The Legend of Heroes: Trails of Cold Steel (yeah, we’re not using the full title in the rest of this review) is one of those RPGs that never really broke into the mainstream as much as other titles in the genre, but was affectionately loved by those who invested the time into the adventure. I’ll be the first to admit that I never played the game the first time around, but always had this urge to thanks to the fact that I’d heard so many good things from those who actually played it.
Finally, I’ve not only played Trails of Cold Steel but finished it too, all thanks to the game getting a re-release on the PlayStation 4 following its 2013 debut on the PlayStation 3 and PlayStation Vita. It comes with a few improvements too, so it’s arguably the best way to experience Nilhom Falcom’s RPG. However, it’s been six years since the game first came out so the question remains: does it feel a bit too dated to enjoy these days following the release of more high-profile titles in the genre?
Trails of Cold Steel’s tale is one that blends together political intrigue with the personal relationships that the colourful cast share. Playing as Rean Scwarzer, a student at the Thors Military Academy and a part of Class VII, you find yourself mixing with others of different social classes – whilst this may not typically be something out of the ordinary, Trails of Cold Steel emphasises the disparity between the upper class and commoners with a heavy focus placed on the difference in fortune between the two. That’s put aside in Class VII though and it’s something that is explored in depth as you meet new characters and learn more about them. Of course, there’s a lot more to the characters you meet than just a difference in class, and it’s something you learn more about the further you progress through the game.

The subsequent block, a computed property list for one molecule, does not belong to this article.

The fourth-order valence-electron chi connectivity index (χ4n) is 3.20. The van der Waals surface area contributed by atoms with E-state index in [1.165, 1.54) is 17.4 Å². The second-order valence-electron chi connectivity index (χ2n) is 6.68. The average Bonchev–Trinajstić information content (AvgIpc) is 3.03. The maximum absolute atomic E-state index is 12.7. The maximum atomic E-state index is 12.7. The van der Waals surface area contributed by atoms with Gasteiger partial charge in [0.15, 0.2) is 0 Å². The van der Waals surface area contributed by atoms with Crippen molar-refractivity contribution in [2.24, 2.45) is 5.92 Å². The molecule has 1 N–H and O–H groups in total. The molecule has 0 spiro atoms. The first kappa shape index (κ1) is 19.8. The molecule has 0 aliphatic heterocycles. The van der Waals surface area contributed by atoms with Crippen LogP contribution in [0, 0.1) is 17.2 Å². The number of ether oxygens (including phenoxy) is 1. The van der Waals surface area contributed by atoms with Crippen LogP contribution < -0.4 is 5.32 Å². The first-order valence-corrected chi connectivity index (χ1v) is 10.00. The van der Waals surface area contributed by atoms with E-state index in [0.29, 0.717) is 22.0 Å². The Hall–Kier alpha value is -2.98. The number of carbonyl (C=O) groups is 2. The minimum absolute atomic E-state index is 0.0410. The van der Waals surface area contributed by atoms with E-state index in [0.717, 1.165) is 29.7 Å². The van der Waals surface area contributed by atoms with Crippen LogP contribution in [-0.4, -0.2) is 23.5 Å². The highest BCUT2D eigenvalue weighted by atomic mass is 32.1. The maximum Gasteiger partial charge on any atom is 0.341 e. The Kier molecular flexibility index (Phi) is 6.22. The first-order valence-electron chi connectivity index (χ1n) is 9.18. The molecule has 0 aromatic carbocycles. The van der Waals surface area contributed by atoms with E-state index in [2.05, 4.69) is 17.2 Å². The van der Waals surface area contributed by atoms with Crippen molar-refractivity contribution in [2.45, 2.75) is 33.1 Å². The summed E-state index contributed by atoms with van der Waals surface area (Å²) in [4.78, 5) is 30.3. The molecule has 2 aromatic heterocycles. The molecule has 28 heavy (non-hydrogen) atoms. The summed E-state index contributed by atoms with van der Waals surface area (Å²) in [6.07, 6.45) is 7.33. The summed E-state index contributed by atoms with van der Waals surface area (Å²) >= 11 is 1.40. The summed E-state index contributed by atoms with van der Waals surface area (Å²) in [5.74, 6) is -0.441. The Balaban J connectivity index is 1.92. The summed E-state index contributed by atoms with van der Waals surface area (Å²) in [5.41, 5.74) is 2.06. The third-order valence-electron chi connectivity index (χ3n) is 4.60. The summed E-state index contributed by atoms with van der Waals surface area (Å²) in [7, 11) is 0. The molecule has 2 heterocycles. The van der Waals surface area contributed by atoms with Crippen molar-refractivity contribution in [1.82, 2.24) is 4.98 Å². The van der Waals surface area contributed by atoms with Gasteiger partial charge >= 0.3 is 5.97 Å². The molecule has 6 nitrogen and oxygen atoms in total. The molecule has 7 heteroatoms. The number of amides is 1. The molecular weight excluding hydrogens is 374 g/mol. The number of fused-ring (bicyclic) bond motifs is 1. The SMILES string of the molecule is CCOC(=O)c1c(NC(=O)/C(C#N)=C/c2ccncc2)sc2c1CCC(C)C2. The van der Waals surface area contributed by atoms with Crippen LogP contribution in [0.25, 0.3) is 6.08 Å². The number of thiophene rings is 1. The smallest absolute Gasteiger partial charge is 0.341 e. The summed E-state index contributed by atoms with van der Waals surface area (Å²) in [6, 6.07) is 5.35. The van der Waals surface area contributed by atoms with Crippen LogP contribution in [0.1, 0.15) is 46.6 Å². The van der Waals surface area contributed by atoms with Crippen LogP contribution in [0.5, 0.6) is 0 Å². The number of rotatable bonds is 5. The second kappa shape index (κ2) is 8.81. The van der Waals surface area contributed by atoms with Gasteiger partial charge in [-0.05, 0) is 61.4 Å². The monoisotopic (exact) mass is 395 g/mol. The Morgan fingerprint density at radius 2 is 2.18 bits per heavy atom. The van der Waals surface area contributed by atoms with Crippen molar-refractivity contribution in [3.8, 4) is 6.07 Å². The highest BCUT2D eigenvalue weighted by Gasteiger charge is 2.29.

Naturally, there’s also more at play than just being a part of a military academy. The Zemuria continent where the game takes place is one made up of multiple nations, and with uneasy tensions in place between them it doesn’t take long to see your adventure heading out further afield than the grounds of Thors Military Academy, though I’ll leave the details of that to the player to discover themselves.
One thing that you’ll notice almost immediately about Trails of Cold Steel is that it REALLY likes to flesh things out. The narrative, character interactions, and the lore of the world go into a lot of depth, with the player essentially taught everything about anything across the entirety of the adventure. I’m a sucker for a game that doesn’t hold back on detail, but even I was left astounded (and even a little tired at times) by the amount of reading I had to do.
At least it’s all incredibly well-written though, with the plot doing more than enough to keep me hooked into Rean’s journey. I loved seeing the interactions with all of the other characters (and believe me, there are plenty) whilst learning more about his home Kingdom of Erebonia and its political history made for some tantalising sequences. It’s a story-heavy experience, but when it’s all presented in a meaningful and highly engaging way it’s difficult not to appreciate it.
Whilst it can feel like the narrative makes up the meat and bones of Trails of Cold Steel, thankfully you’ll spend plenty of time battling too. The game adopts the classic turn-based approach, though an emphasis on lining up your attacks and utilising their area-of-effect to damage multiple foes spices things up a bit.